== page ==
There were hotels and a blacksmith, shoe and wagon shops, a lumberyard and livery. Cash City even had a doctor, a drugstore and a mercantile, along with a newspaper, the Cash City Cashier, which talked of the town's bright future.
It might even rival a metropolis like Chicago, the paper reported.
"Her merchants are kept constantly on the move, barely having time to go to their meals," the editor wrote. "Vehicles crowd the streets and the farmers' wagons come and go away loaded."
Yet, traces of the once bustling town are a rarity - except for the books full of history his father passed to him, said Ford County Commissioner Kim Goodnight.
Old Cash City, these days, is just a windmill in a pasture.
"The prairie has reclaimed everything," Goodnight said.
'An opportunistic bunch'
In 1886, a man named Cash Henderson, with ties to Wichita, had a dream of a city at the intersection of the Tuttle, Ashland and Meade Center trails.
Henderson got a post office in his town by June 1886, and the town sprang up.
Besides businesses, there was a school, church services and a literary club. The newspaper published its first edition that October, spouting good things about the town's prospects for many issues, telling of a place where corn planted into the sod made 30 to 40 bushels, with the second-year yields topping 60 bushels an acre.
The paper reported the town would soon get a railroad, with the possibility of two more lines going through the city.
"What an opportunistic bunch these people were," Goodnight said. "They were doing this all on the premise that the railroad was coming through."
Western Kansas wasn't the easiest environment to homestead, either, he said. It was an area of few trees and few settlements. The land had never seen a plow.
"It was a very harsh environment to spring a town up on the middle of the prairie, on the hope that the railroad would come through," he said. "And obviously, people were expecting it to profit."
Nevertheless, within six to eight months, the tone of the paper began to turn dismal. The town was no longer booming like its counterparts to the west, reporting that Cash City town lots were for sale at a discount. With news that the railroad would not come through the city, Henderson and the group moved the town and most of the buildings a few miles northward in August 1887, in hopes of catching the tracks there.
The planned extension never came. The railroad built a track to Englewood, 12 miles to the south, which was the end of the line. By 1888, the newspaper had dissolved, the businesses closed and most of the residents moved to nearby Ashland, the county seat.
By 1893, the town site was abandoned, most of the buildings torn down or moved. And by 1895, the Kansas Legislature official vacated Cash City.
Goodnight said his great-grandmothers, on both his father's and mother's sides, grew up around Cash City. He recalls family outings to sites around the area, including Old Cash and New Cash cities.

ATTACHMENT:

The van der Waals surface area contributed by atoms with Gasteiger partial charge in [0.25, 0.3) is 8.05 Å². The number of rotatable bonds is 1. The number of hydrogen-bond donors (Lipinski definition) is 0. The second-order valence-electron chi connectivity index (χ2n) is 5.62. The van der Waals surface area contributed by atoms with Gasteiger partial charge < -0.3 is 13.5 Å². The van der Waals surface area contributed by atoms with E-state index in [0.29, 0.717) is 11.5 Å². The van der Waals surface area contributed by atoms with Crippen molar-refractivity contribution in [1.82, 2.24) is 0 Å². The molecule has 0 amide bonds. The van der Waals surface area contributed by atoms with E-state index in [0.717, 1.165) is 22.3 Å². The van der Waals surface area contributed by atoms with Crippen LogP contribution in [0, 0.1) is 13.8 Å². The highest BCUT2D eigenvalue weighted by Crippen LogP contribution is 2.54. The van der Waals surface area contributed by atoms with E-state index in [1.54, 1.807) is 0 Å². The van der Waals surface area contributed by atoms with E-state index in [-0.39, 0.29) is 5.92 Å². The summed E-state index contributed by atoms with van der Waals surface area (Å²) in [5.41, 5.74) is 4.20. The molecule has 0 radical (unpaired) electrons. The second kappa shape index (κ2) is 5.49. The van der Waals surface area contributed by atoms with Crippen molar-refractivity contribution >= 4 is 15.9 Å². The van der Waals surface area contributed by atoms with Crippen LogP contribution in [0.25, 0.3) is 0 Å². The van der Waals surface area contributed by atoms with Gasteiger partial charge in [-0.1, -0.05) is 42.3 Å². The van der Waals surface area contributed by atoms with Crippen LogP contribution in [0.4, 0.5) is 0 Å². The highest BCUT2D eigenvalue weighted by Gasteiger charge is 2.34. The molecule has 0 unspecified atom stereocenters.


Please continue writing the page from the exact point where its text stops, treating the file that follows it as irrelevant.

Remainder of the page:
His father, Charles "Don" Goodnight, spent years recording the town's history. He died in 2000.
"I became the official family caretaker of all this information," Goodnight said.
The tradition continues, he said. Not long ago, he took his sons-in-law to the site.
"There's a spirit at the place - something that seems right," he said. "My father passed down that spirit."
When Rep. Pat George, R-Dodge City, became good friends with Goodnight, it didn't take him long to realize he had something in common with the Ford County commissioner.
In the 1980s, before becoming a legislator and still single, George stayed in a home at Proffitt Lake on the property where Old Cash City once sat. He watched the area for a landowner and used the pond to fish. He began learning about the area's history and began doing his own research, even taking a metal detector over the area. He came across an old plat of the town, which he still has.
"It is such a beautiful part of the state - the rolling hills, the mesas," George said, noting he used to camp at St. Jacob's Well, a basin not far from the Cash City town sites.
It amazes him a town once blossomed, then completely disappeared from existence - a town few even know existed.
"It's pretty sandy soil and, over 100 years, it's not hard to imagine" what remains being covered with sand, he said. "I often thought I should dig down four feet and see if I can find anything."
Thousands of towns across Kansas have met the same fate as Cash City. Moreover, these days, there are others that are just trying to survive. Named Gov.-elect Sam Brownback's new secretary of commerce, George said one project he plans to tackle is to help revitalize the rural landscape and turn the tide for Kansas' struggling small towns.
IF YOU GO To visit the site of Old Cash City, take U.S. 160 west from Ashland to the junction of U.S. 283. Go south on 283 about one mile to a four-way intersection. Turn west and go about 3 1/2 miles. This places you in the area of the town site. New Cash City is less than a quarter-mile northwest of Proffitt Lake.